Mad rush CONTINUES as lads dump pamplets SAY  ” WORK FROM HOME call 435453452424 now” AND I wait for an auto to go…..

 

 

 

 



To the Graveyard and Beyond..

If you expect something ghoulish in this post, then you may as well plunge into the world of the AfterLife, where night takes on a new meaning and darkness new dimensions, where shadows stalk your every move and help is not a call away. Welcome to the World of the Graveyard shift.

Yes, without further ado let me tell you where I disappeared to? After promising myself “NO MORE,” five years on I returned to do a graveyard shift, which let me tell you was foisted on.

Day 1 was a drag. Couldn’t wait till the shift started ‘coz I had prepped myself by sleeping most day, having a cold shower followed with hot coffee. Torture indeed!!

Cab came-a –calling, literally. Cabbie used to ferrying bones to the yard made it a point to honk all the way from end of the road to my house, just to ensure his boney customer was ready and waiting. Grumpy neighbours, even grumpier family and a boisterous dog all gathered around to bid a fond adieu to yours truly.

So at work on day 1. Climbing stairs to meet a cheery bahadur, our friendly securitywalla and trudging up further to the floor I worked on. Other days I would hurriedly rush to catch the lift before it clanked shut in my face, today I was curious to see how many other ghouls shared the goal with me. Not a whisper, I could even hear my floater and its lumbering sound on the steps until floor 2 where I was greeted with terrific yells. Apparently, someone’s system had conked off and production schedule was thrown out of gear so there was a terrific to-do between the all-pervading TEAMTECH vs Floor-in-Charge.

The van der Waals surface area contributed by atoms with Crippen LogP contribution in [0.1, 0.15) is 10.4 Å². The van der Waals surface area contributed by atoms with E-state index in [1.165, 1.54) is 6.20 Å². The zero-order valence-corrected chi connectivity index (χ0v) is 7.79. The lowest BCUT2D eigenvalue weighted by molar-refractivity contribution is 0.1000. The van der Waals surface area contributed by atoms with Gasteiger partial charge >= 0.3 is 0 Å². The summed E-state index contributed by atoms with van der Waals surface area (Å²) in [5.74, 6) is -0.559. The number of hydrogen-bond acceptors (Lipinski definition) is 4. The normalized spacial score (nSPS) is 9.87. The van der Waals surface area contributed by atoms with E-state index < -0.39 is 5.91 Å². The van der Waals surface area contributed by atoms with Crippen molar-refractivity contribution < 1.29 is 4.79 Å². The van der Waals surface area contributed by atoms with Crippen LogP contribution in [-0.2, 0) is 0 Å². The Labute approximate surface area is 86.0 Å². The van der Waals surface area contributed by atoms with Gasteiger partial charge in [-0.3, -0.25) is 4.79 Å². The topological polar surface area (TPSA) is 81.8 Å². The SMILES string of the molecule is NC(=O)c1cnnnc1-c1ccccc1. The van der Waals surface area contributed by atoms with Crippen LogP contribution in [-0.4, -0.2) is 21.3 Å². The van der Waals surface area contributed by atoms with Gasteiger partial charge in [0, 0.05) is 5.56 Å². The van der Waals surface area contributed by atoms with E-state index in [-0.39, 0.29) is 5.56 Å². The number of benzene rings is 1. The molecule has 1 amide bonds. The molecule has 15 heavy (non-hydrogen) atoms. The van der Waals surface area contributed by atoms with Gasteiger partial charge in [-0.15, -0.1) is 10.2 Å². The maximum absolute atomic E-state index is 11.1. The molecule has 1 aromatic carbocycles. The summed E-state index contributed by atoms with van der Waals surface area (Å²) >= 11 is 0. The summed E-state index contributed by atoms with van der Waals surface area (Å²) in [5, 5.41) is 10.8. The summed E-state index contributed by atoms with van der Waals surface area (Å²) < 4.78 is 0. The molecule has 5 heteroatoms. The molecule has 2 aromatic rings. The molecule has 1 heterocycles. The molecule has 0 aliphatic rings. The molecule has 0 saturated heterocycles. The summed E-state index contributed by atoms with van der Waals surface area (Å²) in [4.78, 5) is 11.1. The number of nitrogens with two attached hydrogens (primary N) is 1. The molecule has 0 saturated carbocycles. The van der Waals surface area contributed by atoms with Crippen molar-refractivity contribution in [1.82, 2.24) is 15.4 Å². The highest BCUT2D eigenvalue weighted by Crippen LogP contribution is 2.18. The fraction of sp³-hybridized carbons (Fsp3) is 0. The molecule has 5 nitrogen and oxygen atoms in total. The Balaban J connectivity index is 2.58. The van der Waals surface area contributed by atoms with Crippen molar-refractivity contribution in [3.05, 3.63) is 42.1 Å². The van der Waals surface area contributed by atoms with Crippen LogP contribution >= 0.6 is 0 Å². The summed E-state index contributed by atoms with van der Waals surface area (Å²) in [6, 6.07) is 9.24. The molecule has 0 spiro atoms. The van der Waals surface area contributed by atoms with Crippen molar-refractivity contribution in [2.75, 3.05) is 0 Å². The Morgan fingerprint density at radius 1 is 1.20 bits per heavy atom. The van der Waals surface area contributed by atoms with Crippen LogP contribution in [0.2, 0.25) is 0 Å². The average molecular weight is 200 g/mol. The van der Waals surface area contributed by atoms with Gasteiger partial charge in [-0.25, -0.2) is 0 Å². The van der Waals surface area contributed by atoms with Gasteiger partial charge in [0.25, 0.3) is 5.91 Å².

Onward I trudged on, as shadows danced around me in the dark. A terrific setting for the opening sequence of CID or the closer in a Ramsay Bros flick. The floor I worked on seemed cheerier at night than day, when it resembled a hospital ward. People only acknowledged silence during tea time or lunch break. Even whispers were looked askance. So there I was playing tag team with 3 other fellow ghouls, interspersed by cheery “hi, welcome aboard” to “chai will be served at 10.30 and snacks at 2.30” – type info thrown my way. Wonderful, I thought until as night progressed, the shift got better.

Music thanks to an obliging BD cum LJ (laptop jockey if you must know). When do I work? was a tempting question to ask but why push your luck I thought. Bonhomie unfettered. Juice, chips et al. Work was in progress with each comrade taking turns at doing what they were paid to do. Long breaks were in order but who was keeping count. Guilt poured down my brow as I was the uninitiated one.  Again the Q popped and again I bid it stay.

Music played on getting happier and happier. Juice came and went, as did scheduled reports. Comrades found time to train the rookie on the rigors of the night shift, what rigors I thought. Foosh ball in competitive spirit broke the monotony, what monotony I thought. Time for another snack break when day break came upon us.

Ghouls slowly parted to meet again for another round in the Graveyard. Time, what time..I didn’t notice it fly by as I loaded myself into the cab for the journey back home amidst a ceaseless drizzle.

PS – This is what the city looks like on a rainy morning..